“Islamic State militants have killed at least 500 members of Iraq’s Yazidi ethnic minority during their offensive in the north, Iraq’s human rights minister told Reuters,” reported the New York Times yesterday (Aug. 10, 2014). “Mohammed Shia al-Sudani said the Sunni militants had also buried alive some of their victims, including women and children. Some 300 women were kidnapped as slaves, he added.”
ISIS obviously needs to be stopped. On Saturday, President Obama said that humanitarian assistance airdrops for those trapped in ISIS, such as the Yazidi who sought refuge on Mount Sinjar, would be an ongoing project. Not only that ― the United States would continue to mount airstrikes against ISIS for months. In the New York Times, Michael Shear and Tim Arango report:
When he announced the airstrikes on Thursday night, Mr. Obama emphasized the immediate goals of protecting Americans in Baghdad and in Erbil, the capital of the Kurdish autonomous region in northern Iraq, and helping to rescue the Iraqis trapped by ISIS fighters on the mountain.
Two days later the mission had expanded.
In his remarks Saturday morning, he focused more on the need to help Iraqis over the long term, giving them what he called space to develop a government that can fight back against militants. … The president said he would not give a “particular timetable” on the new operations [but] his comments reflected the uncertainty of a military effort that will be re-evaluated in the months ahead.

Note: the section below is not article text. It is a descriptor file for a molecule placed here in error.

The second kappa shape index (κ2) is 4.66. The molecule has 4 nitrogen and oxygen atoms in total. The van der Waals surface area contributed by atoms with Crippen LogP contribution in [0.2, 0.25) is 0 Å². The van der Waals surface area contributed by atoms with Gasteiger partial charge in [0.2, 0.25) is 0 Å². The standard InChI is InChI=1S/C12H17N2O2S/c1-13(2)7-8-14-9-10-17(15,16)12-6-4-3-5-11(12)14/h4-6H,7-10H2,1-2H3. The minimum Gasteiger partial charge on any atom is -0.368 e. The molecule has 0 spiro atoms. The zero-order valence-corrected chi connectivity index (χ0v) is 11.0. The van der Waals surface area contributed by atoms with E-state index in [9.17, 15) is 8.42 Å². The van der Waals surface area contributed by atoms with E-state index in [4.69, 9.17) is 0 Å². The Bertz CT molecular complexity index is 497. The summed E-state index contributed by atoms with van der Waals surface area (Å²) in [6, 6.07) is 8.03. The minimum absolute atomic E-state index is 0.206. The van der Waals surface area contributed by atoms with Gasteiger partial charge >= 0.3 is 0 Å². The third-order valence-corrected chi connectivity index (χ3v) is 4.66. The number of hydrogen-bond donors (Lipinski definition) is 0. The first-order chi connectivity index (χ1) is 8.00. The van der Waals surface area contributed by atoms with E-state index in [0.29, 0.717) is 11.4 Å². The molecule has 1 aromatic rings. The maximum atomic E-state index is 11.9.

The president’s remarks, write Shear and Arango
… are likely to raise new questions, especially among those who fear that the mission could slowly pull America back into a more robust involvement in the country.
The open-ended nature of Mr. Obama’s actions presents a tricky political problem for a president who campaigned against what he once called a “dumb war” and repeatedly pressed Republicans to set a date for the departure of American troops from the battlefield.
… said breaking the siege on Mount Sinjar and protecting Americans in Baghdad from advancing ISIS militants would take more time, particularly given the instability of Iraq’s internal politics and the vagaries of protecting and eventually evacuating the stranded Iraqis.
The United States seeks to help stabilize those politics. Shear and Arango continue:
Earlier, Mr. Obama said the length of American involvement would depend on how quickly Iraqi leaders could form a national unity government with meaningful roles for the country’s two main minority groups, Sunnis and Kurds. Without saying so explicitly, American officials have been quietly working to replace Mr. Maliki because they believe that he is incapable of uniting the country to face the militant threat.
Mr. Obama said an inclusive government would give all Iraqis a reason to believe that they were represented, and Iraqi military forces a motive to fight back against the militants. … “The most important timetable that I’m focused on right now is the Iraqi government getting formed and finalized,” he said before boarding Marine One.
One is inclined to believe the president in this instance. It’s well-known that he’s long sought to get Iraq out of the hair of the United States ― and the U.S. out of Iraq’s hair ― once and for all.